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Why do phone calls give us anxiety?

by Jessica Sillers

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My phone buzzes, alerting me to a new voicemail message from my mother. The call was probably a routine check-in, asking what time I’ll drop my daughter off at her house tomorrow. Yet my stomach flutters with dread. I ignore the voicemail. I’d rather call her back directly, or send a quick text: “Does 10 tomorrow work for you?”

Despite spending most of our time within arm’s reach of our phones, many of us dread actually making a call, or even listening to messages.

“Anxiety is typical for all of us. It’s a universal emotion that we can all relate to,” said Dr. Lindsay Scharfstein, a psychologist who specializes in social anxiety disorder and phobias. “For the most part, we know that individuals are not afraid of phones. They have phones in their office, backpack, purse … What they’re typically afraid of is the evaluation or judgment that may happen when they’re on a phone.”

Telephone phobia (the fear/avoidance of phone conversations, not the phone itself) can be one aspect of social anxiety, which affects 15 million people in the U.S. Fears that they are intruding, being unintentionally rude, or even that their voice sounds funny can keep people from making a call. My own voicemail avoidance comes down to fear of hearing bad news. Telephone phobia can also exist outside of another anxiety disorder, or it can be an indicator of depression.

Given how sophisticated phones are now, it can be easy to avoid your fear, rather than confront it.

“I think that certainly millennials are able to work around the phone issue [and] rely on text, email,” said Dr. Selena Snow, a psychologist who uses cognitive behavioral therapy (CBT) to treat anxiety and stress. “Younger folks have some coping mechanisms and compensatory strategies like texting that may obscure phobia in a way that’s not as available to older generations … The phone is devoid of a lot of [nonverbal] methods of communication that encourage people to move forward and feel safe.”

Case in point: Dr. Snow was fighting a sore throat when we talked. She asked me to let her know if her voice was too hoarse to understand. Meanwhile, I was nervous, as I usually am before a phone interview. I don’t type very fast. I worry that my silence as I finish taking notes will come off as rudeness or disinterest. Because we couldn’t rely on nonverbal cues like nodding or smiling, Snow pointed out, we had to convey our interest and patience verbally.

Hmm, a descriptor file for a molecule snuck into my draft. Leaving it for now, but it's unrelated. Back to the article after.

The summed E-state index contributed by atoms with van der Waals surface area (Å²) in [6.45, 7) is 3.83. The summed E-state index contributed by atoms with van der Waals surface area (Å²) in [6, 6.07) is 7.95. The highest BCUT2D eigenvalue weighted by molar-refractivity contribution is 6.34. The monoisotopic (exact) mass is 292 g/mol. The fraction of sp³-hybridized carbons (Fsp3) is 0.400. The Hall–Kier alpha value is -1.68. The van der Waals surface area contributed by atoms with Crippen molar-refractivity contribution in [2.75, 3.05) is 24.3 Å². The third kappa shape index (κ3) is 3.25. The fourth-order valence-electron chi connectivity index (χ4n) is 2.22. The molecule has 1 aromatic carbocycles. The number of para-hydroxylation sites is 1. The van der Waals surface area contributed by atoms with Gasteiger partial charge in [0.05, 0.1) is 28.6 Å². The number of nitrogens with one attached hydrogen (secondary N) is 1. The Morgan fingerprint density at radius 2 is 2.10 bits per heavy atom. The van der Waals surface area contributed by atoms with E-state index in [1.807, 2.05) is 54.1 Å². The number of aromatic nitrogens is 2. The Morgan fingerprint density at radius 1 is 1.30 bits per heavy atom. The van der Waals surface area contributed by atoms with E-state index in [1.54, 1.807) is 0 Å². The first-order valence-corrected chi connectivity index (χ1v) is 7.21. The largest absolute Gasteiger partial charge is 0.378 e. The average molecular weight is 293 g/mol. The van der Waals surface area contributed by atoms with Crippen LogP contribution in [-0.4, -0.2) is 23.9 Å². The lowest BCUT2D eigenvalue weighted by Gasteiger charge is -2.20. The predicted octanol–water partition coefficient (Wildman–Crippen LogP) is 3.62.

Whatever the underlying cause of a person’s phone phobia may be, the consequences can be serious. People with phone phobia may avoid making doctors’ appointments for themselves or their kids, hurt friends’ feelings by ignoring calls, or falter in their job or school performance.

Both Snow and Scharfstein use forms of CBT to treat people with anxiety. Some important steps include learning to recognize and let go of anxious thoughts and stay in the present moment instead of giving into fearful “what-ifs” about the future. You might be thinking that this sounds a little like meditation. In fact, both Scharfstein and Snow said many of their patients meditate to reduce anxiety.

Ten minutes of mindfulness training per day can help people recognize anxious thought patterns as they arise; deep breathing exercises can counteract the body’s nervous response.

“Many people will use mindfulness and meditation to be observers of their thoughts and feelings and be present in the moment,” said Scharfstein. Being an observer means evaluating your mental state instead of putting too much weight on an anxious thought. “Our feelings aren’t facts, and our thoughts aren’t evidence that something is true.”

After practicing mindfulness, the next step to treating telephone phobia is to practice something called graduated exposure. Start with something easy, like calling an automated customer service line where you won’t need to interact with a real person. Then try a simple conversation, like calling three local restaurants and asking when they close. When it comes time to do something more complex, like order takeout or schedule a dentist appointment, make notes before calling so you remember what you wanted to say.

You can practice a lot of these steps on your own, but it’s OK to seek help if solo efforts aren’t working.

“[T]his is a condition that is amenable to treatment,” said Snow. “Help is available. Sometimes [people] may think, ‘I’m stuck with this forever,’ and that’s not the case.”

It’s also helpful to know that it’s OK to have a little anxiety from time to time, like a fluttering stomach or pre-interview jitters. The goal is to reach a point where you can still function normally.

Sitting comfortably and taking a few calming breaths makes it easier to punch in my voicemail password. There’s a backlog of messages. A call from my husband about a traffic jam. A friend “just saying hi”. My mother’s message, letting me know she’s bought a stroller, so I don’t need to bring one over. Nothing to be afraid of.

The author of this post is an editorial contributor to Headspace. These are their views, experiences and results and theirs alone. This contributor was paid for their writing.


Tags:Anxiety

Jessica Sillers

Jessica Sillers is a writer in the greater Washington, DC area. She writes about business, finance, travel, and parenting for various websites and publications. You can read more of her work at www.dcfreelancewriter.com.

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